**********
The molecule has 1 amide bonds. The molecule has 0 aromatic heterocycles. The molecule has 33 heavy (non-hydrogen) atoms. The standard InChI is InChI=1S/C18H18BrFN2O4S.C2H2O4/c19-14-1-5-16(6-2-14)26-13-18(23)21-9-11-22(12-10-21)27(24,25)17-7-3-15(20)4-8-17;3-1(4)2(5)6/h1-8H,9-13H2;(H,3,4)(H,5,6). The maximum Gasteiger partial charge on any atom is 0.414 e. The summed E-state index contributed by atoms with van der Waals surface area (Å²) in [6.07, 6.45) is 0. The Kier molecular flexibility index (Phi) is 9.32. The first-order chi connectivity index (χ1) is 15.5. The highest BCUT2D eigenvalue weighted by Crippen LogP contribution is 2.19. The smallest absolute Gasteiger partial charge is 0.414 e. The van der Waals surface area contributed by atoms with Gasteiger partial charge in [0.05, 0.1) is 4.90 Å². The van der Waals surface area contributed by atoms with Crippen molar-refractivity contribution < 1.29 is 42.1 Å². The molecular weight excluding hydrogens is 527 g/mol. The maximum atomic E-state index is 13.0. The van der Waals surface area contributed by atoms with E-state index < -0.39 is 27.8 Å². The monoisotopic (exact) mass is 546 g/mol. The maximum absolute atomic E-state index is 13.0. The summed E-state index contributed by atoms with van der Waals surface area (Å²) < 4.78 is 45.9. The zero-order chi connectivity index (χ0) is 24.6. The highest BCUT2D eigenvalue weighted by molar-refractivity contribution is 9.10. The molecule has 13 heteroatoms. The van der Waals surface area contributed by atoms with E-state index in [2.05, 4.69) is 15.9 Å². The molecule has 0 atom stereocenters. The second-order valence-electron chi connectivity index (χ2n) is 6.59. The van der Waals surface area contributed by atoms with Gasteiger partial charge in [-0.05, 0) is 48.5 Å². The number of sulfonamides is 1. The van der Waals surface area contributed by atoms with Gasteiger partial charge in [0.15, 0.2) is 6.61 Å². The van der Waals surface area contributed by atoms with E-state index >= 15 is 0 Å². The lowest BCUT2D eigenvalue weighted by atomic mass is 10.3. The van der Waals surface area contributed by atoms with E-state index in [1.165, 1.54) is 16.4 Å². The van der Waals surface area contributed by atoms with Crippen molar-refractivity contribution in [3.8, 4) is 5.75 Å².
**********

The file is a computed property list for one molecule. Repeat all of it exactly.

The molecule has 1 amide bonds. The molecule has 0 aromatic heterocycles. The molecule has 33 heavy (non-hydrogen) atoms. The standard InChI is InChI=1S/C18H18BrFN2O4S.C2H2O4/c19-14-1-5-16(6-2-14)26-13-18(23)21-9-11-22(12-10-21)27(24,25)17-7-3-15(20)4-8-17;3-1(4)2(5)6/h1-8H,9-13H2;(H,3,4)(H,5,6). The maximum Gasteiger partial charge on any atom is 0.414 e. The summed E-state index contributed by atoms with van der Waals surface area (Å²) in [6.07, 6.45) is 0. The Kier molecular flexibility index (Phi) is 9.32. The first-order chi connectivity index (χ1) is 15.5. The highest BCUT2D eigenvalue weighted by Crippen LogP contribution is 2.19. The smallest absolute Gasteiger partial charge is 0.414 e. The van der Waals surface area contributed by atoms with Gasteiger partial charge in [0.05, 0.1) is 4.90 Å². The van der Waals surface area contributed by atoms with Crippen molar-refractivity contribution < 1.29 is 42.1 Å². The molecular weight excluding hydrogens is 527 g/mol. The maximum atomic E-state index is 13.0. The van der Waals surface area contributed by atoms with E-state index < -0.39 is 27.8 Å². The monoisotopic (exact) mass is 546 g/mol. The maximum absolute atomic E-state index is 13.0. The summed E-state index contributed by atoms with van der Waals surface area (Å²) < 4.78 is 45.9. The zero-order chi connectivity index (χ0) is 24.6. The highest BCUT2D eigenvalue weighted by molar-refractivity contribution is 9.10. The molecule has 13 heteroatoms. The van der Waals surface area contributed by atoms with E-state index in [2.05, 4.69) is 15.9 Å². The molecule has 0 atom stereocenters. The second-order valence-electron chi connectivity index (χ2n) is 6.59. The van der Waals surface area contributed by atoms with Gasteiger partial charge in [-0.05, 0) is 48.5 Å². The number of sulfonamides is 1. The van der Waals surface area contributed by atoms with Gasteiger partial charge in [0.15, 0.2) is 6.61 Å². The van der Waals surface area contributed by atoms with E-state index >= 15 is 0 Å². The lowest BCUT2D eigenvalue weighted by atomic mass is 10.3. The van der Waals surface area contributed by atoms with E-state index in [1.165, 1.54) is 16.4 Å². The van der Waals surface area contributed by atoms with Crippen molar-refractivity contribution in [3.8, 4) is 5.75 Å².